Tuesday, July 16, 2013

EU Justice? Were Brits defeated even with Trident?

The following extracts from Hansard are merely part of what the Home Secretary stood in the House of Commons and admitted yesterday, read the full speech here.

As things stand, the Commission proposes to change Europol’s governance and powers, potentially allowing it to direct national police forces and requiring us to share sensitive intelligence crucial to our national security. I believe that would be entirely unacceptable. These powers are unnecessary and would undermine our way of policing—and Europol has not even asked for them. The motive of the Commission appears to be nothing more than state-building. That is why we will not opt into the new Europol regulation and will never do so until those concerns have been put beyond doubt.
Some of my hon. Friends have been keen for me to address the question of the jurisdiction of the European Court of Justice. I have mentioned it already, but let me look at the issue once again. Between 1995 and the end of November 2009, 136 measures in the field of police and criminal justice were adopted in Brussels under the so-called third pillar. This meant that they were not the usual EU Acts and were not subject to either Commission enforcement powers or the full jurisdiction of the European Court of Justice. As a result, we could not be told by others that we had not implemented things properly 

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and we could not be fined millions of pounds as a result. There were no European Court rulings that bound us, and we had a veto in negotiations.
When the last Government signed the Lisbon treaty, they changed the constitutional basis of the European Union, giving more powers over police and criminal justice matters to European institutions, and removing our veto in police and criminal justice. Now, at the end of a five-year transitional period on 1 December 2014, these pre-Lisbon measures become subject to Commission enforcement powers and the full jurisdiction of the European Court of Justice.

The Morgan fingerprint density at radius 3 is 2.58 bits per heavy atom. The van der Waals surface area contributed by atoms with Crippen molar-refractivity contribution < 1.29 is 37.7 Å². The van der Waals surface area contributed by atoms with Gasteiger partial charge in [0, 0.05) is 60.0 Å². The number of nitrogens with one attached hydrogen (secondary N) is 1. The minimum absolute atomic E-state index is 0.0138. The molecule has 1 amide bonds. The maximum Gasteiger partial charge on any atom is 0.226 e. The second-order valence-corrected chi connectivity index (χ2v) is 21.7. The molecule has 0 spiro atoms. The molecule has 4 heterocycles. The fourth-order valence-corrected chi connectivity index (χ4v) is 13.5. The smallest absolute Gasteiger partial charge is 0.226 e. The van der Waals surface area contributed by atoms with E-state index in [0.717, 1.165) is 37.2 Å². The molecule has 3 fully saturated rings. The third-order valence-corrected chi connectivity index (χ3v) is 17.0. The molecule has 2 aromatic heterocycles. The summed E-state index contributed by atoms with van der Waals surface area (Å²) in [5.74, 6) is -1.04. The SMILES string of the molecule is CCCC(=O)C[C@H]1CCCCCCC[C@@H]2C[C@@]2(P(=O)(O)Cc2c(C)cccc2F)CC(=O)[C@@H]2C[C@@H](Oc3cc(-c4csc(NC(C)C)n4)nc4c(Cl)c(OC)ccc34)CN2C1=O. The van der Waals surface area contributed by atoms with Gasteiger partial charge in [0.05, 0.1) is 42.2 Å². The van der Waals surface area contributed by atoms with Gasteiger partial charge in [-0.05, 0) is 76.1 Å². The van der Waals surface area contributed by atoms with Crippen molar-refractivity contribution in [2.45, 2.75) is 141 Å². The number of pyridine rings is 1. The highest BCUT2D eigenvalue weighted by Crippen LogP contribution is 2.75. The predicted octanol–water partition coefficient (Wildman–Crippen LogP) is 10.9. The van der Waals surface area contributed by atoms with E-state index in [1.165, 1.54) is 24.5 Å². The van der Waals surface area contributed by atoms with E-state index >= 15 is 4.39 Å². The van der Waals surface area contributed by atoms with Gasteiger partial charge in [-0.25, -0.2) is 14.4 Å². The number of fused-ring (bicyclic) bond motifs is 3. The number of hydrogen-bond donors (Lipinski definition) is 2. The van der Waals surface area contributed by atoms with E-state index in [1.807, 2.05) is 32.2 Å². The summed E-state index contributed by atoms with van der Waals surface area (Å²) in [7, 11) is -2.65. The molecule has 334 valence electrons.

In fact, the whole justice and home affairs structure since Lisbon takes too much control away from elected national Governments. The Commission or the Council propose a measure, and the UK has the right to decide not to opt in, but if we decide that the measure is in the national interest and we do opt in, we are subject not only to qualified majority voting in the Council but to co-legislation rules in which the European Parliament is considered to be an equal to the Council of Ministers. Elected national Governments are sidelined—and that is before we even consider the role of the European Court of Justice in interpreting the measure once it becomes binding.
Mark Reckless: Is the Home Secretary aware of the European Union Act 2011 in the context of what is required for a referendum? Section 4(1)(i) refers to

“the conferring on an EU institution or body of power to impose a requirement or obligation on the United Kingdom”;
while (j) refers to

“the conferring on an EU institution or body of new or extended power to impose sanctions on the United Kingdom”.
Surely an opt-in to the various 35 measures will do that and should trigger a referendum.
Mrs May: Let me give my hon. Friend the answer that I gave when the matter was last raised with me. I do not believe that opting back into these measures would trigger a referendum under the powers that the Government have. However, I think Members should welcome the Government’s statement that no future United Kingdom Government will sign a treaty unless a suitable vote is held among the British people.
Today a report on Britain's future nuclear deterrent will be published for consideration - is it not crystal clear from all this, that during the existing Trident programme Britain's greatest enemies have been those within who have delivered the nation into foreign control and placed it under alien governance?

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